But, if you don’t have a physical location, don’t panic! You can still benefit from in-person retail experiences without investing in a permanent storefront.

Consider your brand + pop-up shops

Pop-up shops can be a great way to marry your brand and products with other vendors or locations to create a unique in-person shopping experience for your customers. 

For example, if you sell fitness equipment and/or apparel, you could consider partnering with local fitness studios for pop-up shopping events in your target market areas. Promote these events on your digital channels, livestream them, and sell on Instagram, Facebook, or TikTok to let out-of-area shoppers take advantage of these events and get an “in-person” experience from afar.

You might also consider holding a “pop-up” style event during a regularly held market, especially if you sell handmade or custom products. Weekly, monthly, or seasonal markets create a retail experience without having to maintain a regular storefront.

If you do have a regular brick-and-mortar store, remember that it, too, is a part of your multi-channel sales strategy. Find ways to cross-promote and showcase your in-store experience on your digital channels as much as you can. Want to drive your online traffic to your store? Consider special discounts for online customers to redeem in-store only, or promote in-store sales and special events on your digital platforms.

Optimize your listings per platform

It might be tempting to duplicate your own listings as you add your products to more marketplaces, but simply copying and pasting content has no business in your multi-channel sales strategy.

Why not? Well, there are a few reasons:

  • Every marketplace has a slightly different search engine. This means you must optimize your listings to meet the unique needs of each platform to increase your chances of ranking high in search results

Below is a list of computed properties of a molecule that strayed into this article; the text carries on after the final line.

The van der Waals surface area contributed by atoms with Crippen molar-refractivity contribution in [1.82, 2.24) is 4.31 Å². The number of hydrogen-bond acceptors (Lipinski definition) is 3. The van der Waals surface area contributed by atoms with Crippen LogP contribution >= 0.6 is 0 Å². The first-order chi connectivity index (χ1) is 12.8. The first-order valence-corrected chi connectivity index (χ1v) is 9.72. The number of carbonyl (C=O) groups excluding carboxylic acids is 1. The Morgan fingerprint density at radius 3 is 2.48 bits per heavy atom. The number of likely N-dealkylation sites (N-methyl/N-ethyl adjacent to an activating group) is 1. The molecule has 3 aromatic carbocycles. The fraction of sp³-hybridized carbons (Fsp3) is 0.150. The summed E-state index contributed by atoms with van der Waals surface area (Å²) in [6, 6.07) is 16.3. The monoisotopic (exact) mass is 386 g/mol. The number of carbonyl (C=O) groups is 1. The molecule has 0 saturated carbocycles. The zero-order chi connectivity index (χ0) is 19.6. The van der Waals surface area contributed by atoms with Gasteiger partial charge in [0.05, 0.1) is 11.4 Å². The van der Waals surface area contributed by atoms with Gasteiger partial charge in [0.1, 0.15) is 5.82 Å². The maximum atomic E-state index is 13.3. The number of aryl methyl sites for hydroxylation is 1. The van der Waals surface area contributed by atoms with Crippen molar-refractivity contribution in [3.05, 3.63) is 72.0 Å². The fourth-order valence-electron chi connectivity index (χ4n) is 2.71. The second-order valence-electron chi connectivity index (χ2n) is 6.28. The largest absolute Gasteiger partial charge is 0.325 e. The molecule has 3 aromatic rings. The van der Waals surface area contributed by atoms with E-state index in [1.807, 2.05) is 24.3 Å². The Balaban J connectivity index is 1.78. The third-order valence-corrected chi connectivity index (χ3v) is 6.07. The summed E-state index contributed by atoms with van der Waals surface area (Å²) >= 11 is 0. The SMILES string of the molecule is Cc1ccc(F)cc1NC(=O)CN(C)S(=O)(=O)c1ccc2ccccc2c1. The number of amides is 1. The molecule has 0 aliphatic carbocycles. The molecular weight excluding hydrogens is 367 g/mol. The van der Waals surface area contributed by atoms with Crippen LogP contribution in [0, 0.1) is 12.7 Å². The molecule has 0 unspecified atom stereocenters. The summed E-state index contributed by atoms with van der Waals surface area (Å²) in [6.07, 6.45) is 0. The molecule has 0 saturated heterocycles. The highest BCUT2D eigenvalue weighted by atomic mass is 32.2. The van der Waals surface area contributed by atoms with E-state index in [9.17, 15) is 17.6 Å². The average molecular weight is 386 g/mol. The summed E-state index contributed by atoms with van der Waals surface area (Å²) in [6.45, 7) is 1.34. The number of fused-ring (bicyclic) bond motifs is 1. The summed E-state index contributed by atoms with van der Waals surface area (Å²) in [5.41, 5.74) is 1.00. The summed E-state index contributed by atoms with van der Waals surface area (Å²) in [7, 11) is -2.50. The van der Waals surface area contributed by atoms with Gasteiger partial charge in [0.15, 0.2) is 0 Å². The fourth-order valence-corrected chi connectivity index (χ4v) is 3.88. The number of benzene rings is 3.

• Different marketplaces use different tags, so you have to review and fill these out carefully to create your best listings
  • Audiences can vary from marketplace to marketplace, and your content should speak directly to them rather than follow the same formula

Focus on optimizing your product listings on each platform. While some elements can be repurposed, it’s important you take the time to craft your product listings methodically on every marketplace to create unique content. Doing so builds valuable search engine optimized (SEO) juice that helps your product pages rank higher and capture audiences organically.

Supercharge your marketing efforts

Once you’ve set up your multi-channel sales strategy, it’s time to drive traffic to your product listings and optimize your marketing efforts for each channel.

Make sure your targeting is spot-on to create a smooth and seamless experience for your customers that’s tailored to the platform they’re shopping on. For example, if your customer bought from Amazon and had Prime delivery, be sure to showcase other Prime-eligible items relevant to their shopping habits in your marketing and keep them informed of Amazon-specific deals you’re running.

Regardless of the platform where your customers shopped, they should all see a uniform and cohesive brand representation in all marketing collateral.

And speaking of marketing — don’t be afraid to cross-promote in your marketing efforts! Include links to all of your sales channels in your newsletter, promote each on your social media platforms, and ensure all the places people can shop your products are visible on your own website to attract and convert customers across the board.

Wrapping up — Sell multi-channel to build a more resilient and successful brand

Multi-channel selling allows you to reach customers on multiple platforms, meaning you go to where your customers are, not the other way around. To stay competitive and grow your sales, you need to expand into additional eCommerce sales channels based on the specific needs of your business and your long-term strategy.

Whatever sales channel(s) you choose, the determining factors that are key to making a solid choice will be the same: your business model, your brand, your business goals, and your products. When you take those points into consideration, finding the right sales channel(s) for your needs can be much easier and has the potential to take your business to the next level and beyond.

About the Author

Rachel Go is the marketing director of MyFBAPrep, a nationwide and international network of 3PLs and prep centers, with 50+ warehouses, 5 million+ square feet of operating space, and the ability to reach any US customer (or FBA center) in 1 – 2 days. MyFBAPrep provides access to strategic warehouse locations and a wide variety of eCommerce services with a single partnership, along with white glove customer service and best-in-class technology. Sellers can send items into a single MyFBAPrep location and let us handle shipment splitting, prepping, packaging, and shipping across their sales channels.